My work, or University as a whole, has two email systems. One linux based, using Dovecot and Sendmail, and the other being Exchange 2013. In an effort to “simplify” things, IT units around campus are being tasked with migrating all employees over to Exchange. Since I had been doing this on my own for a while, when the call went out officially, I only had about 60 users to do. Sadly, of those 60 or so, 3 of them were using POP3 and Mail.app. After beating my head against a wall trying to automate this migration, I finally just did it manually for one user. Except then, a problem arose.
Apple Mail (Mail.app) uses the filesystem date/time as the “Date Received” in views. It doesn’t use the header in the message (that header is instead reflected in “Date Sent”). So all the mail I manually copied over had the wrong “Date Received” (it moved to the day I did the migration, not the date it was actually received). =(
Sadly, though, the solution isn’t free. I purchased an application called Emailchemy to do the worst part. The only other tool I used was imapsync to migrate the email. Here’s the basic workflow. Based on how we do migrations, this will be the quickest way to get them receiving new email while the rest of the stuff runs in the background.
Quit Mail on the users computer, and then go to ~/Library and copy their “Mail” folder to their desktop. I used a 2nd machine to do the conversion so they could use their machine without problem (and I could easily have a working copy of imapsync, but YMMV). Once that’s done, go into Internet Accounts and delete their pop3 account, and add their Exchange account. Now, at least, they’ll start getting new email.
From Emailchemy, using the Basic Conversion, point it at their Mail folder on the desktop, and save it as an imapserver file. Emailchemy has a nice builtin IMAP server for just these kind of occasions. Once that conversion is done, you can then go to “Tools” in Emailchemy, and “IMAP Import Server”, point it at your exported file/directory, and “Start”.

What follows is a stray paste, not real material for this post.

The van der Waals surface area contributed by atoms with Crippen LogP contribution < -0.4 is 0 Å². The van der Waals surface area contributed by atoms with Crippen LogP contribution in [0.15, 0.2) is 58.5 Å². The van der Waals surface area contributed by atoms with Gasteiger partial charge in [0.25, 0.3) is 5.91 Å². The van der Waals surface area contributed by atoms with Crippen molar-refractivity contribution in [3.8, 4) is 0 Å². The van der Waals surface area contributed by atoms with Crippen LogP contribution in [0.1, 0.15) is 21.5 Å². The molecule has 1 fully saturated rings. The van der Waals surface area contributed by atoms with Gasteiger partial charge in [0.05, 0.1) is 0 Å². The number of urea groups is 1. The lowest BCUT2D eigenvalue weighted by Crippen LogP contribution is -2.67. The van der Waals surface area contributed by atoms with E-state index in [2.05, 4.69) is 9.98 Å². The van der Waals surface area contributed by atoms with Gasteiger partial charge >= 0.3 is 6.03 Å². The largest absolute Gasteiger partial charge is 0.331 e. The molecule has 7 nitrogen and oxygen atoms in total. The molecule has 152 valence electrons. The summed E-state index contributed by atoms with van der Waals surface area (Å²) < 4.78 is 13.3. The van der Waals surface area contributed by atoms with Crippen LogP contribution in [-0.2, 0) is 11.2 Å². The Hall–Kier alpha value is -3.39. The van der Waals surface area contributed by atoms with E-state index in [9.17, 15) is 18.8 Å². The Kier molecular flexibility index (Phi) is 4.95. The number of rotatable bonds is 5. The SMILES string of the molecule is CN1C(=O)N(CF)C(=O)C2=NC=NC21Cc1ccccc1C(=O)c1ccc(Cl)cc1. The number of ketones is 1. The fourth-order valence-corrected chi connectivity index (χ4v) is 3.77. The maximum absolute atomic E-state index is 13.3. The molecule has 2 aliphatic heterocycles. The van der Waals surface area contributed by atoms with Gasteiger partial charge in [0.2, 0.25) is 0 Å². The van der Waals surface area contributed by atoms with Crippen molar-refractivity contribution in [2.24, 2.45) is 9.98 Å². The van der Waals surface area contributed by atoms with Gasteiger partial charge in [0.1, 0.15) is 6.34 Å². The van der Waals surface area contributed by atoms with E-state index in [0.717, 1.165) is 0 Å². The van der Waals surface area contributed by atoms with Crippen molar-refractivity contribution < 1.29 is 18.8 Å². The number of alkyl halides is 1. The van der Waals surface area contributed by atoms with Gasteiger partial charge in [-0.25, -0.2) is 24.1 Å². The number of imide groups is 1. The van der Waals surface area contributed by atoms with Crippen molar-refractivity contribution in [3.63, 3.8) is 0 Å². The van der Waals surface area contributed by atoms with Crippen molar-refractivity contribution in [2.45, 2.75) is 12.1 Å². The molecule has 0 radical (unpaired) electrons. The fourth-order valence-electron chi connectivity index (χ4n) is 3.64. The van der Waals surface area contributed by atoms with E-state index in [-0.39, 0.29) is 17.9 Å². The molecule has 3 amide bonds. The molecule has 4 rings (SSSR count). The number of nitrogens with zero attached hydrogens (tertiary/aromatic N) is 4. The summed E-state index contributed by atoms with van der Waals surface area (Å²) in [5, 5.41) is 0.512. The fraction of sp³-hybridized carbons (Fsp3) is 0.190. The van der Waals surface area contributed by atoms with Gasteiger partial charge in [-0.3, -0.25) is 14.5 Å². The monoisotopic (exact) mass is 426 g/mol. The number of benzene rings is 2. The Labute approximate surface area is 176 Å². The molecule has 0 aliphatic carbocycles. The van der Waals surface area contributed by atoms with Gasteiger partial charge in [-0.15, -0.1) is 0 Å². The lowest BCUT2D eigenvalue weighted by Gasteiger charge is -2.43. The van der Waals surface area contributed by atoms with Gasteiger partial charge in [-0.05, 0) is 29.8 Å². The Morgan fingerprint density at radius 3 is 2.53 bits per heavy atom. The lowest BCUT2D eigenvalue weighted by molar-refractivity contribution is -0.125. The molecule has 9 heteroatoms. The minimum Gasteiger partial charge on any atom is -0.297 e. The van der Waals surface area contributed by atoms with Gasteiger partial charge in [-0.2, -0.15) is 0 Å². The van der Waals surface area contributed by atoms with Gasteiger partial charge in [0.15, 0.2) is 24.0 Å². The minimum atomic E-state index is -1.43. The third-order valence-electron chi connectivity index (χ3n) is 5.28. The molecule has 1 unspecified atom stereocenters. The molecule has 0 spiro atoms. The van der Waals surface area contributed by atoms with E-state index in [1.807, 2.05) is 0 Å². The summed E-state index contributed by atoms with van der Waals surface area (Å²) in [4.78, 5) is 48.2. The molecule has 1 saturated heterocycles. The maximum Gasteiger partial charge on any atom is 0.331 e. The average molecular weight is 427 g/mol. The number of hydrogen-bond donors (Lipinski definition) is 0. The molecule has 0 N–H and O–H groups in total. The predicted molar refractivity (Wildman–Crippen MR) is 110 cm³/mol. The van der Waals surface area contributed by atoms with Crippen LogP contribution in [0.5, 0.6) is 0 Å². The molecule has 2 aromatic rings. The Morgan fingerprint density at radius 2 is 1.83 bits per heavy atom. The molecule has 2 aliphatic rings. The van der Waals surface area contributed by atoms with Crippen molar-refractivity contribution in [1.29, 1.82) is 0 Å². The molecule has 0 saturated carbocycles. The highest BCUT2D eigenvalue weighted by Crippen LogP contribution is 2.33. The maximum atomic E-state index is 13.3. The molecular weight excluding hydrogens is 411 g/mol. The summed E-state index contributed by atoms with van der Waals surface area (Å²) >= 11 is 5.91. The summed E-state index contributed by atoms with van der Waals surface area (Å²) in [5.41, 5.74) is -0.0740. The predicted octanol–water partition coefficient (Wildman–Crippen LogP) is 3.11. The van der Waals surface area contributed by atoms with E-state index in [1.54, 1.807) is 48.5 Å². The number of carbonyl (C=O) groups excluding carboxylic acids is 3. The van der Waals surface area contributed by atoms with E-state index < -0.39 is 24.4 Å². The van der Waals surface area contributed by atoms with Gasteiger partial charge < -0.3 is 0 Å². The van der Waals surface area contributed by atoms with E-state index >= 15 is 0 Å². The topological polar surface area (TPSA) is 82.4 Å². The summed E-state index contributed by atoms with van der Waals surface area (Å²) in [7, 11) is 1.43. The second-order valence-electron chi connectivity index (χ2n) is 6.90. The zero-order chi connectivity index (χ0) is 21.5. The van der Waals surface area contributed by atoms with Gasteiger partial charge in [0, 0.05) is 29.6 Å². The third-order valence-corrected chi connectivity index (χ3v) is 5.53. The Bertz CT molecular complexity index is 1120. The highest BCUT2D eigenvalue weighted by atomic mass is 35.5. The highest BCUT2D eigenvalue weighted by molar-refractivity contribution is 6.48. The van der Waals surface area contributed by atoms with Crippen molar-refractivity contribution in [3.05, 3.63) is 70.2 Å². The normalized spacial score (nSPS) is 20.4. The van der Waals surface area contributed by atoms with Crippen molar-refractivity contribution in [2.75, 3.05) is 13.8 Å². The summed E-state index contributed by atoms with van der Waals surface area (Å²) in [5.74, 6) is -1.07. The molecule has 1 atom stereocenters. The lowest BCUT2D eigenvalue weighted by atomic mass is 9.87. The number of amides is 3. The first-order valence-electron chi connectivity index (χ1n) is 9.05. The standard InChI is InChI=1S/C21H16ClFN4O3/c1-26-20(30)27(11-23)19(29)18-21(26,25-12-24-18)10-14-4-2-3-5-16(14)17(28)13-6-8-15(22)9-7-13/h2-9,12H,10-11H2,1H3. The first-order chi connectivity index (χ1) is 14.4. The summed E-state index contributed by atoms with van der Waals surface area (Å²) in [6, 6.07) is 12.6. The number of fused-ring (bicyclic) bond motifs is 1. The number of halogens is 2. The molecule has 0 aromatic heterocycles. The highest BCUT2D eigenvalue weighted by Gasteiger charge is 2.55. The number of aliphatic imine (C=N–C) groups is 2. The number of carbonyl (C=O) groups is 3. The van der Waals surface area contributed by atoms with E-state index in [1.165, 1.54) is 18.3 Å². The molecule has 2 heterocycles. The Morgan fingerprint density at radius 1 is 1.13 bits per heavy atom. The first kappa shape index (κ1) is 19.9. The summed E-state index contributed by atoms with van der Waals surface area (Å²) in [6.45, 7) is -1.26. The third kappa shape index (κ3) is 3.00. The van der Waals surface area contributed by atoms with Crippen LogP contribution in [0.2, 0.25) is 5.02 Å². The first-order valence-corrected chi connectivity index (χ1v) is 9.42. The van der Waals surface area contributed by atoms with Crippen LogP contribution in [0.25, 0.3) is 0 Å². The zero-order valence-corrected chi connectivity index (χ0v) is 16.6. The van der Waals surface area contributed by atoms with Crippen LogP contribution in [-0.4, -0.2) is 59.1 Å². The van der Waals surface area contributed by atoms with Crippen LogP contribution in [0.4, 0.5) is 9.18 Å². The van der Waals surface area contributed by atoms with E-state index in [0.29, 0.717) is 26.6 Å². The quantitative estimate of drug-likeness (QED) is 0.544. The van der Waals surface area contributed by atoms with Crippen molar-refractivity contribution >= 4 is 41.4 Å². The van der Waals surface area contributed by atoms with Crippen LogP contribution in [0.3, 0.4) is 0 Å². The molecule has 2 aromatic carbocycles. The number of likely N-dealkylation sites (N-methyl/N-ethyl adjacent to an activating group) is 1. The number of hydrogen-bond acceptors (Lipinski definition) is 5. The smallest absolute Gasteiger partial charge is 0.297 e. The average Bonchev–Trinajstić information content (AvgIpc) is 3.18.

Now, using imapsync, you basically just need to point it at the local Emailchemy IMAP server, and your exchange server (make sure IMAP access to Exchange is enabled). Because of few of the messages on this user’s POP account were poorly formatted, I had to up the errormax in imapsync to 1000 or so. But here’s the basic command.
./imapsync --no-modules_version --errorsmax 1000 --noreleasecheck --noabletosearch --maxsize 26214400 --disarmreadreceipts --nolog --host1 localhost --port1 8143 --user1 "import" --password1 'mymail' --sep1 "|" --host2 exchange.example.com --ssl2 --user2 "username" --password2 'password'
The important bits are really “disarmreadreceipts” (Exchange issue) and “noabletosearch”. Without that, imapsync wouldn’t pull the emails from Emailchemy. It’s not really a documented option, so I’m not exactly sure what it does. Migration does take a while, and afterward, you may need to move some messages between mailboxes to match up with how things should look (For example, in my case, it put all the Folders in a Converted/Mailboxes subfolder, and the main Inbox, Sent, etc into [email protected]). So, things will need a little cleanup after the fact. =) Still, it works, and it doesn’t require a lot of handholding like a manual migration does. And while I don’t understand WHY Mail.app uses the filesystem date as the “Received Date” unlike every other email client, this also addresses that.
Good luck, and feel free to leave a comment if you have questions. I’m off to migrate the other two users.